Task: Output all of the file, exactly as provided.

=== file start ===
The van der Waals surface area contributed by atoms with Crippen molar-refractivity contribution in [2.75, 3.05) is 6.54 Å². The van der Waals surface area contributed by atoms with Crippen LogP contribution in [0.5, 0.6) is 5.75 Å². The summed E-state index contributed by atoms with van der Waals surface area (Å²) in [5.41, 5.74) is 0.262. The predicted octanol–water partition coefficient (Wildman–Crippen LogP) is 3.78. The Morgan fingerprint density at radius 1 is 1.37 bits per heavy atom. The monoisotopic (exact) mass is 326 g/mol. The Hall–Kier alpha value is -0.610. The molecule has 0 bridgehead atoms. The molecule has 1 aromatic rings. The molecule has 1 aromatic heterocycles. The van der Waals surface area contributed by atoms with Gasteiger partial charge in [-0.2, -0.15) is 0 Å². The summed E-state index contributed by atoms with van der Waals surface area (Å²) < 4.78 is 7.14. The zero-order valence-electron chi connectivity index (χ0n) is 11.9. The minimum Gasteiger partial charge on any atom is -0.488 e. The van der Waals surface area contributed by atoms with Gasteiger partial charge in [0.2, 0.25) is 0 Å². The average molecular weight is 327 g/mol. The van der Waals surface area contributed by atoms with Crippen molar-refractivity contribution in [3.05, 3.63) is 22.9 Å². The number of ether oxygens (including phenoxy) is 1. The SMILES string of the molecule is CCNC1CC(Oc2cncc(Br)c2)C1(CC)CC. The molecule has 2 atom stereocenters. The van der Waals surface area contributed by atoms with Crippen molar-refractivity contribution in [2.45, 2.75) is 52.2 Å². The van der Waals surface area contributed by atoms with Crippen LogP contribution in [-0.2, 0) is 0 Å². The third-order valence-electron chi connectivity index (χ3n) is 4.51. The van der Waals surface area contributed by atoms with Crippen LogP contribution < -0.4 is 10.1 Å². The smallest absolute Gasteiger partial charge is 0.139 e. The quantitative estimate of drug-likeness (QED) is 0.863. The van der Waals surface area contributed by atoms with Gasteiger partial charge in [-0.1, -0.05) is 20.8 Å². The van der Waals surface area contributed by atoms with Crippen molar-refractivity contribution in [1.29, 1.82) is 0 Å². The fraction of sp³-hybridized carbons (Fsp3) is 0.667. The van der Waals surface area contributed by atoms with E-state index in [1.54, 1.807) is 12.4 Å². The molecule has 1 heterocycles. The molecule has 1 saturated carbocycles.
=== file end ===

The van der Waals surface area contributed by atoms with Crippen molar-refractivity contribution in [2.75, 3.05) is 6.54 Å². The van der Waals surface area contributed by atoms with Crippen LogP contribution in [0.5, 0.6) is 5.75 Å². The summed E-state index contributed by atoms with van der Waals surface area (Å²) in [5.41, 5.74) is 0.262. The predicted octanol–water partition coefficient (Wildman–Crippen LogP) is 3.78. The Morgan fingerprint density at radius 1 is 1.37 bits per heavy atom. The monoisotopic (exact) mass is 326 g/mol. The Hall–Kier alpha value is -0.610. The molecule has 0 bridgehead atoms. The molecule has 1 aromatic rings. The molecule has 1 aromatic heterocycles. The van der Waals surface area contributed by atoms with Gasteiger partial charge in [-0.2, -0.15) is 0 Å². The summed E-state index contributed by atoms with van der Waals surface area (Å²) < 4.78 is 7.14. The zero-order valence-electron chi connectivity index (χ0n) is 11.9. The minimum Gasteiger partial charge on any atom is -0.488 e. The van der Waals surface area contributed by atoms with Gasteiger partial charge in [0.2, 0.25) is 0 Å². The average molecular weight is 327 g/mol. The van der Waals surface area contributed by atoms with Crippen molar-refractivity contribution in [3.05, 3.63) is 22.9 Å². The number of ether oxygens (including phenoxy) is 1. The SMILES string of the molecule is CCNC1CC(Oc2cncc(Br)c2)C1(CC)CC. The molecule has 2 atom stereocenters. The van der Waals surface area contributed by atoms with Crippen molar-refractivity contribution in [2.45, 2.75) is 52.2 Å². The van der Waals surface area contributed by atoms with Crippen LogP contribution in [-0.2, 0) is 0 Å². The third-order valence-electron chi connectivity index (χ3n) is 4.51. The van der Waals surface area contributed by atoms with Crippen LogP contribution < -0.4 is 10.1 Å². The smallest absolute Gasteiger partial charge is 0.139 e. The quantitative estimate of drug-likeness (QED) is 0.863. The van der Waals surface area contributed by atoms with Gasteiger partial charge in [-0.1, -0.05) is 20.8 Å². The van der Waals surface area contributed by atoms with Crippen molar-refractivity contribution in [1.29, 1.82) is 0 Å². The fraction of sp³-hybridized carbons (Fsp3) is 0.667. The van der Waals surface area contributed by atoms with E-state index in [1.54, 1.807) is 12.4 Å². The molecule has 1 heterocycles. The molecule has 1 saturated carbocycles.